UN refuses to provide Nepal ‘confidential’ Maoist data

February 26th, 2010 - 6:31 pm ICT by IANS  

Kathmandu, Feb 26 (IANS) The UN agency entrusted with supervising the Maoist party’s guerrilla army in Nepal and their arms has angered the government by refusing to divulge the “confidential information” sought by the peace ministry on the fighters, saying it would be a breach of the peace pact.
Karin Landgren, chief of the UN Mission in Nepal (UNMIN), has conveyed the refusal to Nepal’s Peace and Reconstruction Minister Rakam Chamjong Thursday, saying while UNMIN was ready to “assist in a manner which would not require it to compromise UN obligations or impartiality”, it could not disclose the current number of guerrillas as it would go against the peace pact signed in 2006.

Nepal is seeking to assess how many Maoist People’s Liberation Army fighters still remain in the 28 camps in which they were confined after declaring an end to their 10-year armed insurgency in 2006. While according to an UNMIN verification, there are nearly 19,600 bona fide PLA fighters, the government says it has been told by sources that a large number has actually left the camps.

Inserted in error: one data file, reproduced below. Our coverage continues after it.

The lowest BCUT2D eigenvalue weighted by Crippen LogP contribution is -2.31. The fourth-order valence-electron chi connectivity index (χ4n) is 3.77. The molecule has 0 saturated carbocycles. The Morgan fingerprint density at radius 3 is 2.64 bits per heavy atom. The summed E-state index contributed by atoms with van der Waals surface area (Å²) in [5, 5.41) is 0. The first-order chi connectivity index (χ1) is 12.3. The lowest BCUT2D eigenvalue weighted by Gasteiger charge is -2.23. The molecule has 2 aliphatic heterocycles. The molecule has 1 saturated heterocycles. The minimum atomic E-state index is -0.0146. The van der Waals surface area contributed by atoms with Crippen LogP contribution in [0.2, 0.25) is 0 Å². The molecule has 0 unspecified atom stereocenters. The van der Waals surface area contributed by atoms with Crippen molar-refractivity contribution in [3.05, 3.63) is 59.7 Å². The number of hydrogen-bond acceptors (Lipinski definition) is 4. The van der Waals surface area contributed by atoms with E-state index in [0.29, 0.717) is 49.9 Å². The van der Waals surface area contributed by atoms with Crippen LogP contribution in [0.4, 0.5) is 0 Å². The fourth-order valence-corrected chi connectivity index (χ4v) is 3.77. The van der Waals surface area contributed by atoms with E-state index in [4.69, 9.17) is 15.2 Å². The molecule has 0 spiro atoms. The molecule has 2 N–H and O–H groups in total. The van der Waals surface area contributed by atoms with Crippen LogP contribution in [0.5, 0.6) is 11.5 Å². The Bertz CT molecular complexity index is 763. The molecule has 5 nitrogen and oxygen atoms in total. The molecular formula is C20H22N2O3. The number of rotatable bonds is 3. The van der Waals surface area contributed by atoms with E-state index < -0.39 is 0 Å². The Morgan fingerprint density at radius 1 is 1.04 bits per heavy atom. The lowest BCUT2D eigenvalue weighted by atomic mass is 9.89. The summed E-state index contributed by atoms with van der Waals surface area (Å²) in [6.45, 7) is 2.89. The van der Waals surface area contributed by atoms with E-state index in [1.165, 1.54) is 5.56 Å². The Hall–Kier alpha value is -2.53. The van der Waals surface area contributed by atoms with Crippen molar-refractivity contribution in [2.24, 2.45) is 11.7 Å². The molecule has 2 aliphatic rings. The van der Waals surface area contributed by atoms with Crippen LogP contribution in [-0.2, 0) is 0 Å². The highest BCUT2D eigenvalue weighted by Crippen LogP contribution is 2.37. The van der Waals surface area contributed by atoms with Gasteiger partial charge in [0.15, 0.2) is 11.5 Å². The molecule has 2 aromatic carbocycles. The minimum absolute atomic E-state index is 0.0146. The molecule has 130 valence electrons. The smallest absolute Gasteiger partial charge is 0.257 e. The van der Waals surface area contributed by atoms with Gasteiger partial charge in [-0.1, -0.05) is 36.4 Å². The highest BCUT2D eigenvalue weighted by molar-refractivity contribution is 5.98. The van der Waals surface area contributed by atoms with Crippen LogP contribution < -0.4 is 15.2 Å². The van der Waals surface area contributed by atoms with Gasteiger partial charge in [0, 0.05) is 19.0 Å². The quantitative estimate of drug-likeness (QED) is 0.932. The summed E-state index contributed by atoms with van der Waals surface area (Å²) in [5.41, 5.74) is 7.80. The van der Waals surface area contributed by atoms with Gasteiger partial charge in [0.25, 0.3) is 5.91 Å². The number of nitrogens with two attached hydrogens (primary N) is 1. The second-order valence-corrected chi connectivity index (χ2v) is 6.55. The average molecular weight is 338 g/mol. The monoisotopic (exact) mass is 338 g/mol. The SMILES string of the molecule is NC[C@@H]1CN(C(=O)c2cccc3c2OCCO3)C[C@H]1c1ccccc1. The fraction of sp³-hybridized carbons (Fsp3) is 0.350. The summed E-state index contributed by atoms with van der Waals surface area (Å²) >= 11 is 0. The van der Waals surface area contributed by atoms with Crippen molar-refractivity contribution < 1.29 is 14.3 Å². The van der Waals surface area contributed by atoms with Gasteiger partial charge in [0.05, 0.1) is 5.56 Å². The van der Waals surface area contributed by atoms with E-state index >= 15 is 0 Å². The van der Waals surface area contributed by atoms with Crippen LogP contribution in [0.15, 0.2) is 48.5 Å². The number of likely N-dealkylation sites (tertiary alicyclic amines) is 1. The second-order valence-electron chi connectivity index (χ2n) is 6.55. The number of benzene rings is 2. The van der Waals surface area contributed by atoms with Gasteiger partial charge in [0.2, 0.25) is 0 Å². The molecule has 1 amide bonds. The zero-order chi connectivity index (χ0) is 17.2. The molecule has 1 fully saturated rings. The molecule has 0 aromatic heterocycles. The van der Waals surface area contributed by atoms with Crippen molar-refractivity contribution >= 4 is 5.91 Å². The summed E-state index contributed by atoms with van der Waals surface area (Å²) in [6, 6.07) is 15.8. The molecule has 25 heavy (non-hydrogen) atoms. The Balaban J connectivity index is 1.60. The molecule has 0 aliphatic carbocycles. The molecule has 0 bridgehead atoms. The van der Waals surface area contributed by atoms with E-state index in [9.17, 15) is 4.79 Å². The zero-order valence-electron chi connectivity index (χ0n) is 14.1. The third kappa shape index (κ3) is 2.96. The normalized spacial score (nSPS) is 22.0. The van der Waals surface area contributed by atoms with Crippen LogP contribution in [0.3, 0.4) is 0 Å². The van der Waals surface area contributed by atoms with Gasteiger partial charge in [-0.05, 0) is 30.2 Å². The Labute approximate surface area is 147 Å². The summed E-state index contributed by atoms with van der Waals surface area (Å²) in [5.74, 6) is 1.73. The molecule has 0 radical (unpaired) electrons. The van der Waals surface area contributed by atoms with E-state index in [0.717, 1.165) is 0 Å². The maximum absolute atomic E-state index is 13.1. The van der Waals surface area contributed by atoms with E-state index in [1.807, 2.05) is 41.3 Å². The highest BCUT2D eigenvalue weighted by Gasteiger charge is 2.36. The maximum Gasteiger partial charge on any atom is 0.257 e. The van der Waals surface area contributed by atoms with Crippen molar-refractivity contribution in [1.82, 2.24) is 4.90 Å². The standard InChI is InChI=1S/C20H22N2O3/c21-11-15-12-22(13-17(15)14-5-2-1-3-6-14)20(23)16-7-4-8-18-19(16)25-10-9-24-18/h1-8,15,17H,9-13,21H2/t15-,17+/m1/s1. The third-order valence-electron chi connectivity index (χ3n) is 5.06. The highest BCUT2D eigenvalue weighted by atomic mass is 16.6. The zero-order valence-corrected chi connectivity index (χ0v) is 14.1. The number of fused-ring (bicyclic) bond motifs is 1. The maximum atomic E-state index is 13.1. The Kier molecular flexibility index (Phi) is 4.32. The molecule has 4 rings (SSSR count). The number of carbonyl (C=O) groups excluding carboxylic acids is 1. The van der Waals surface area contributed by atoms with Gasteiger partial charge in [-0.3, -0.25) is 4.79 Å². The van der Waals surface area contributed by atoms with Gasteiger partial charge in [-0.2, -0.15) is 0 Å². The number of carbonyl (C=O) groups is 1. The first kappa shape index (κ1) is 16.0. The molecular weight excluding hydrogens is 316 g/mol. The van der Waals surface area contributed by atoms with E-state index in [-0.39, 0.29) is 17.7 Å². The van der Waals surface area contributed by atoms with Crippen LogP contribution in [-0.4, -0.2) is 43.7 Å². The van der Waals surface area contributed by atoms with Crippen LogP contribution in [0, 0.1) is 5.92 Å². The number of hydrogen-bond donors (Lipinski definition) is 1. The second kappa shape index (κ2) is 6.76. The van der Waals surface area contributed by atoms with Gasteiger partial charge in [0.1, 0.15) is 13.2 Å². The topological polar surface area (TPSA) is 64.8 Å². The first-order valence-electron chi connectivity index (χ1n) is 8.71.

The government also fears that the money being paid as monthly allowances to the PLA is being misappropriated by the Maoist leadership. Chemjong says that the government is seeking to find out the actual number of PLA combatants in a bid to streamline the payments.

However, Landgren says that it is the responsibility of the PLA to provide accurate and updated numbers on their current personnel strength and not UNMIN’s. She also says that neither the Maoists nor the Nepal Army have done so despite being asked.

The UN refusal has left the government upset with Chemjong telling the media Friday that the government had the right to seek access to information about any of its citizens.

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